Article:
Physical Rehabilitation Improves Muscle Function Following Volumetric Muscle Loss Injury
ARMY INST OF SURGICAL RESEARCH FORT SAM HOUSTON TX
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Given the clinical practice of prescribing physical rehabilitation for the treatment of VML injuries, the present study examined the functional and histomorphological adaptations in the volumetric muscle loss VML injured muscle to physical rehabilitation. Tibialis anterior muscle VML injury was created in Lewis rats n 32, and were randomly assigned to either sedentary SED or physical rehabilitation RUN group. After 1 week, RUN rats were given unlimited access to voluntary running wheels either 1 or 7 weeks 2 or 8 weeks post-injury. At 2 weeks post-injury, TA muscles were harvested for molecular analyses. At 8 weeks post-injury, the rats underwent in vivo function testing. The explanted tissue was analyzed using histological and immunofluorescence procedures. The primary findings of the study are that physical rehabilitation in the form of voluntary wheel running promotes 17 improvement in maximal isometric torque, and a 13 increase in weight of the injured muscle, but it did so without significant morphological adaptations e.g., no hypertrophy and hyperplasia. Wheel running up-regulated metabolic genes SIRT-1, PGC-1 only in the uninjured muscles, and a greater deposition of fibrous tissue in the defect area of the injured muscle preceded by an up-regulation of pro-fibrotic genes Collagen I, TGF- 1. Therefore, it is plausible that the wheel running related functional improvements were due to improved force transmission and not muscle regeneration. This is the first study to demonstrate improvement in functional performance of non-repaired VML injured muscle with physical rehabilitation in the form of voluntary wheel running. This study provides information for the first time on the basic changes in the VML injured muscle with physical rehabilitation, which may aid in the development of appropriate physical rehabilitation regimens.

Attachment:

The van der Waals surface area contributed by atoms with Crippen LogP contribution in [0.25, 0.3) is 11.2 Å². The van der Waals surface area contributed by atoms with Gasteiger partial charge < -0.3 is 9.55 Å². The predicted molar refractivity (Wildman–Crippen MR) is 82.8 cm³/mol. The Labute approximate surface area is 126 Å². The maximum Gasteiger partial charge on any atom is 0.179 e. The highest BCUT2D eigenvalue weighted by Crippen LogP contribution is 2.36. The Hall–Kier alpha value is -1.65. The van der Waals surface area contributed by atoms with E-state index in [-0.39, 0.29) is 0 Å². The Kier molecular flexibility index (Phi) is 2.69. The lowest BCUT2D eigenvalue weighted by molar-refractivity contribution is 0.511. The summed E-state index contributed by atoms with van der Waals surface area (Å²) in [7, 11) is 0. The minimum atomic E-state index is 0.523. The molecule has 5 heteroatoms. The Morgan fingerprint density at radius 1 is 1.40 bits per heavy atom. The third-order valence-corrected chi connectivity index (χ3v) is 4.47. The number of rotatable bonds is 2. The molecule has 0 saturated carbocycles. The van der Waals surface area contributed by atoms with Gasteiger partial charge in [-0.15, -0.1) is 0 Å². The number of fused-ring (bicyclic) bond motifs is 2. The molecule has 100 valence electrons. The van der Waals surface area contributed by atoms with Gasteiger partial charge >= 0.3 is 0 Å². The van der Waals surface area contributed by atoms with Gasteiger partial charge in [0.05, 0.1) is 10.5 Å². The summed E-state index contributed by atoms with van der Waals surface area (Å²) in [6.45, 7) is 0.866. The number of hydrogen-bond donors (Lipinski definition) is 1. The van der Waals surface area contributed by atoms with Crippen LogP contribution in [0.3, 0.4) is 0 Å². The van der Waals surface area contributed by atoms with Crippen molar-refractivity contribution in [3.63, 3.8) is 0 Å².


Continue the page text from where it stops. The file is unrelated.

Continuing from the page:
- Anatomy and Physiology
- Medicine and Medical Research